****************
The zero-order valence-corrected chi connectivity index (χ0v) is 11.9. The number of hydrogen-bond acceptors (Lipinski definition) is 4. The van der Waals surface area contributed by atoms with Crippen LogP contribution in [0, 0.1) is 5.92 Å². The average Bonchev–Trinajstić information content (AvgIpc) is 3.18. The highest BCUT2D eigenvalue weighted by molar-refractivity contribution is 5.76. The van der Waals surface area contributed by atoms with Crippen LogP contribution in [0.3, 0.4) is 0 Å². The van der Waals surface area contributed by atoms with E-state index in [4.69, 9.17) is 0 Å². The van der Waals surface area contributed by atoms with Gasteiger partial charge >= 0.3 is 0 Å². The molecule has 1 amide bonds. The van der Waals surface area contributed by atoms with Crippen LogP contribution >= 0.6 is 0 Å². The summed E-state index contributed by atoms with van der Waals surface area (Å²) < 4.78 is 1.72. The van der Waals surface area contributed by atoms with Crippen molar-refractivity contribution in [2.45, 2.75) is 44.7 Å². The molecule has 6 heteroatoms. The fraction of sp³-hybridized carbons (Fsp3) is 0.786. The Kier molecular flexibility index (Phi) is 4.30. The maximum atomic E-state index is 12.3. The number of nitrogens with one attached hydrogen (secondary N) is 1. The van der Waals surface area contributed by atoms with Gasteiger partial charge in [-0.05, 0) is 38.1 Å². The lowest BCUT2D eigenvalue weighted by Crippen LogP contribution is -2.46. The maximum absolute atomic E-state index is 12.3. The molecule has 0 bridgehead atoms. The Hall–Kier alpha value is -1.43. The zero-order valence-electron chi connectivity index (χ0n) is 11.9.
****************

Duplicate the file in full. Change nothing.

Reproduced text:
The zero-order valence-corrected chi connectivity index (χ0v) is 11.9. The number of hydrogen-bond acceptors (Lipinski definition) is 4. The van der Waals surface area contributed by atoms with Crippen LogP contribution in [0, 0.1) is 5.92 Å². The average Bonchev–Trinajstić information content (AvgIpc) is 3.18. The highest BCUT2D eigenvalue weighted by molar-refractivity contribution is 5.76. The van der Waals surface area contributed by atoms with Crippen LogP contribution in [0.3, 0.4) is 0 Å². The van der Waals surface area contributed by atoms with E-state index in [4.69, 9.17) is 0 Å². The van der Waals surface area contributed by atoms with Gasteiger partial charge >= 0.3 is 0 Å². The molecule has 1 amide bonds. The van der Waals surface area contributed by atoms with Crippen LogP contribution >= 0.6 is 0 Å². The summed E-state index contributed by atoms with van der Waals surface area (Å²) < 4.78 is 1.72. The van der Waals surface area contributed by atoms with Crippen molar-refractivity contribution in [2.45, 2.75) is 44.7 Å². The molecule has 6 heteroatoms. The fraction of sp³-hybridized carbons (Fsp3) is 0.786. The Kier molecular flexibility index (Phi) is 4.30. The maximum atomic E-state index is 12.3. The number of nitrogens with one attached hydrogen (secondary N) is 1. The van der Waals surface area contributed by atoms with Gasteiger partial charge in [-0.05, 0) is 38.1 Å². The lowest BCUT2D eigenvalue weighted by Crippen LogP contribution is -2.46. The maximum absolute atomic E-state index is 12.3. The molecule has 0 bridgehead atoms. The Hall–Kier alpha value is -1.43. The zero-order valence-electron chi connectivity index (χ0n) is 11.9.